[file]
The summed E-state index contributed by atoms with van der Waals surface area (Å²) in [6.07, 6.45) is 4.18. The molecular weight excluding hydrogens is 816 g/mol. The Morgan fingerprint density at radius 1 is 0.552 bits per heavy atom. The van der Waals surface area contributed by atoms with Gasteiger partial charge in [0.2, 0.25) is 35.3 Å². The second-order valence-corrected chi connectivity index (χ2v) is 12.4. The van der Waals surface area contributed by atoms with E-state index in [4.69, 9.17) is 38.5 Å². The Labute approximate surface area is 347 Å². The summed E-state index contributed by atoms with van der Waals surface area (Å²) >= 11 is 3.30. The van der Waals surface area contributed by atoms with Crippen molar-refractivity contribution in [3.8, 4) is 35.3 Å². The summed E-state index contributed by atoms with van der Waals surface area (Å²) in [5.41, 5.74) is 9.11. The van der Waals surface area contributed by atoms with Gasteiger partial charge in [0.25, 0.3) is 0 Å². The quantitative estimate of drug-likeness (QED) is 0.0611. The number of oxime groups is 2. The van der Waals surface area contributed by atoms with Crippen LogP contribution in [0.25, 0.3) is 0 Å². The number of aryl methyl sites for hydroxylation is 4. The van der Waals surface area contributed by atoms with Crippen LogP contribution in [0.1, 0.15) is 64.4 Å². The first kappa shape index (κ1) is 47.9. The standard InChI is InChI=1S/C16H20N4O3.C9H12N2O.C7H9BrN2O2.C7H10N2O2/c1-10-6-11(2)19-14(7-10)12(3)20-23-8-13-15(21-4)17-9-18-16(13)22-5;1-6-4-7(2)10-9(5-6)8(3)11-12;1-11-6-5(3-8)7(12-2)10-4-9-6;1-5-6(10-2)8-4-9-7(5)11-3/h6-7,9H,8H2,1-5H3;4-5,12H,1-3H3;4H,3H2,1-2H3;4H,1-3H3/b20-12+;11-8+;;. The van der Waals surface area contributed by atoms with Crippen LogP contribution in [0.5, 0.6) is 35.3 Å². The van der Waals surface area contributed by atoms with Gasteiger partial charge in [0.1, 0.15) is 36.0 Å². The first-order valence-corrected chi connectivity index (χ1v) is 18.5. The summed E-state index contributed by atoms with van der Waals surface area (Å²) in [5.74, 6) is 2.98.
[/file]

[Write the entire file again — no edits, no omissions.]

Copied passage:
The summed E-state index contributed by atoms with van der Waals surface area (Å²) in [6.07, 6.45) is 4.18. The molecular weight excluding hydrogens is 816 g/mol. The Morgan fingerprint density at radius 1 is 0.552 bits per heavy atom. The van der Waals surface area contributed by atoms with Gasteiger partial charge in [0.2, 0.25) is 35.3 Å². The second-order valence-corrected chi connectivity index (χ2v) is 12.4. The van der Waals surface area contributed by atoms with E-state index in [4.69, 9.17) is 38.5 Å². The Labute approximate surface area is 347 Å². The summed E-state index contributed by atoms with van der Waals surface area (Å²) >= 11 is 3.30. The van der Waals surface area contributed by atoms with Crippen molar-refractivity contribution in [3.8, 4) is 35.3 Å². The summed E-state index contributed by atoms with van der Waals surface area (Å²) in [5.41, 5.74) is 9.11. The van der Waals surface area contributed by atoms with Gasteiger partial charge in [0.25, 0.3) is 0 Å². The quantitative estimate of drug-likeness (QED) is 0.0611. The number of oxime groups is 2. The van der Waals surface area contributed by atoms with Crippen LogP contribution in [0.25, 0.3) is 0 Å². The number of aryl methyl sites for hydroxylation is 4. The van der Waals surface area contributed by atoms with Crippen LogP contribution in [0.1, 0.15) is 64.4 Å². The first kappa shape index (κ1) is 47.9. The standard InChI is InChI=1S/C16H20N4O3.C9H12N2O.C7H9BrN2O2.C7H10N2O2/c1-10-6-11(2)19-14(7-10)12(3)20-23-8-13-15(21-4)17-9-18-16(13)22-5;1-6-4-7(2)10-9(5-6)8(3)11-12;1-11-6-5(3-8)7(12-2)10-4-9-6;1-5-6(10-2)8-4-9-7(5)11-3/h6-7,9H,8H2,1-5H3;4-5,12H,1-3H3;4H,3H2,1-2H3;4H,1-3H3/b20-12+;11-8+;;. The van der Waals surface area contributed by atoms with Crippen LogP contribution in [0.5, 0.6) is 35.3 Å². The van der Waals surface area contributed by atoms with Gasteiger partial charge in [0.1, 0.15) is 36.0 Å². The first-order valence-corrected chi connectivity index (χ1v) is 18.5. The summed E-state index contributed by atoms with van der Waals surface area (Å²) in [5.74, 6) is 2.98.